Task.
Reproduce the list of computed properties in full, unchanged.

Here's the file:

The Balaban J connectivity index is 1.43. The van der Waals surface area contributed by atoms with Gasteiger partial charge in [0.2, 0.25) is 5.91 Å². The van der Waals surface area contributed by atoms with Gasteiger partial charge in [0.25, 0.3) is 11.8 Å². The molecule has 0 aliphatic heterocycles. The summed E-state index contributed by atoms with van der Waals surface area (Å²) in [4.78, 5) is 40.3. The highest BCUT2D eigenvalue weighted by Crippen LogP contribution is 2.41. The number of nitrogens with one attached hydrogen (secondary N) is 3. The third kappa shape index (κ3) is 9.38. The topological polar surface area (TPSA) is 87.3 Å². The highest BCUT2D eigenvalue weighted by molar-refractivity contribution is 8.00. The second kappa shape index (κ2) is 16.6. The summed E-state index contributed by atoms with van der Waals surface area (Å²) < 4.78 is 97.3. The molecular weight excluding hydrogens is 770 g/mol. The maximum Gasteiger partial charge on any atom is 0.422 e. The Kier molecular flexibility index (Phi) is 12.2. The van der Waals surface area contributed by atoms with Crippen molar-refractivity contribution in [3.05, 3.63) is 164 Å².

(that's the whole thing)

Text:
The Balaban J connectivity index is 1.43. The van der Waals surface area contributed by atoms with Gasteiger partial charge in [0.2, 0.25) is 5.91 Å². The van der Waals surface area contributed by atoms with Gasteiger partial charge in [0.25, 0.3) is 11.8 Å². The molecule has 0 aliphatic heterocycles. The summed E-state index contributed by atoms with van der Waals surface area (Å²) in [4.78, 5) is 40.3. The highest BCUT2D eigenvalue weighted by Crippen LogP contribution is 2.41. The number of nitrogens with one attached hydrogen (secondary N) is 3. The third kappa shape index (κ3) is 9.38. The topological polar surface area (TPSA) is 87.3 Å². The highest BCUT2D eigenvalue weighted by molar-refractivity contribution is 8.00. The second kappa shape index (κ2) is 16.6. The summed E-state index contributed by atoms with van der Waals surface area (Å²) < 4.78 is 97.3. The molecular weight excluding hydrogens is 770 g/mol. The maximum Gasteiger partial charge on any atom is 0.422 e. The Kier molecular flexibility index (Phi) is 12.2. The van der Waals surface area contributed by atoms with Crippen molar-refractivity contribution in [3.05, 3.63) is 164 Å².